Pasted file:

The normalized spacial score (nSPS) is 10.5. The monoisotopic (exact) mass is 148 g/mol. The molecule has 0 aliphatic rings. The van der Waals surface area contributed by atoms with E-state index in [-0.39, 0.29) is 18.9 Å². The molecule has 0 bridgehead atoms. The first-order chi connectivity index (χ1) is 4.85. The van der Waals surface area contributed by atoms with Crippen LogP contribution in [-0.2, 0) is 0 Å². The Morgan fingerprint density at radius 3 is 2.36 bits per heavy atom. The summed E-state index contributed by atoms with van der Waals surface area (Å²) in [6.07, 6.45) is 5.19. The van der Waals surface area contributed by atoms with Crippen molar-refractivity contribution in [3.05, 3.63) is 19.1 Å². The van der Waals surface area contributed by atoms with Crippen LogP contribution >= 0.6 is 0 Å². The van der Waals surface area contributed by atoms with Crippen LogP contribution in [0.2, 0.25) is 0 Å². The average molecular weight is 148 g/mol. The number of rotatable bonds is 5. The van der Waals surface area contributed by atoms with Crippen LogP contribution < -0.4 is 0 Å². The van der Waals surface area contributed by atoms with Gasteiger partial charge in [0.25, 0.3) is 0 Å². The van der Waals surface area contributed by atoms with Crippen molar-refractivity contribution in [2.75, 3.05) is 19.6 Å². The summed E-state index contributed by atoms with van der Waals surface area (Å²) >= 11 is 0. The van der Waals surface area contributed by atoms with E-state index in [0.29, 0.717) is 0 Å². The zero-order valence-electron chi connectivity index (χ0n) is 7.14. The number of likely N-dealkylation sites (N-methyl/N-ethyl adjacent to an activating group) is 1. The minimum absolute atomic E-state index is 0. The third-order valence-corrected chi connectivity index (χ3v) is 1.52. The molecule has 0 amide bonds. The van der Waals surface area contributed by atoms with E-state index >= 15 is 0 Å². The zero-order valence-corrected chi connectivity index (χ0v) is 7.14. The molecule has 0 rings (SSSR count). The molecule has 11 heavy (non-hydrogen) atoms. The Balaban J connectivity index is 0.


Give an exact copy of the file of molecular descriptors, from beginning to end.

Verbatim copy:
The normalized spacial score (nSPS) is 10.5. The monoisotopic (exact) mass is 148 g/mol. The molecule has 0 aliphatic rings. The van der Waals surface area contributed by atoms with E-state index in [-0.39, 0.29) is 18.9 Å². The molecule has 0 bridgehead atoms. The first-order chi connectivity index (χ1) is 4.85. The van der Waals surface area contributed by atoms with Crippen LogP contribution in [-0.2, 0) is 0 Å². The Morgan fingerprint density at radius 3 is 2.36 bits per heavy atom. The summed E-state index contributed by atoms with van der Waals surface area (Å²) in [6.07, 6.45) is 5.19. The van der Waals surface area contributed by atoms with Crippen molar-refractivity contribution in [3.05, 3.63) is 19.1 Å². The van der Waals surface area contributed by atoms with Crippen LogP contribution >= 0.6 is 0 Å². The van der Waals surface area contributed by atoms with Crippen LogP contribution in [0.2, 0.25) is 0 Å². The average molecular weight is 148 g/mol. The number of rotatable bonds is 5. The van der Waals surface area contributed by atoms with Crippen LogP contribution < -0.4 is 0 Å². The van der Waals surface area contributed by atoms with Gasteiger partial charge in [0.25, 0.3) is 0 Å². The van der Waals surface area contributed by atoms with Crippen molar-refractivity contribution in [2.75, 3.05) is 19.6 Å². The summed E-state index contributed by atoms with van der Waals surface area (Å²) >= 11 is 0. The van der Waals surface area contributed by atoms with E-state index in [0.29, 0.717) is 0 Å². The zero-order valence-electron chi connectivity index (χ0n) is 7.14. The number of likely N-dealkylation sites (N-methyl/N-ethyl adjacent to an activating group) is 1. The minimum absolute atomic E-state index is 0. The third-order valence-corrected chi connectivity index (χ3v) is 1.52. The molecule has 0 amide bonds. The van der Waals surface area contributed by atoms with E-state index >= 15 is 0 Å². The zero-order valence-corrected chi connectivity index (χ0v) is 7.14. The molecule has 0 rings (SSSR count). The molecule has 11 heavy (non-hydrogen) atoms. The Balaban J connectivity index is 0.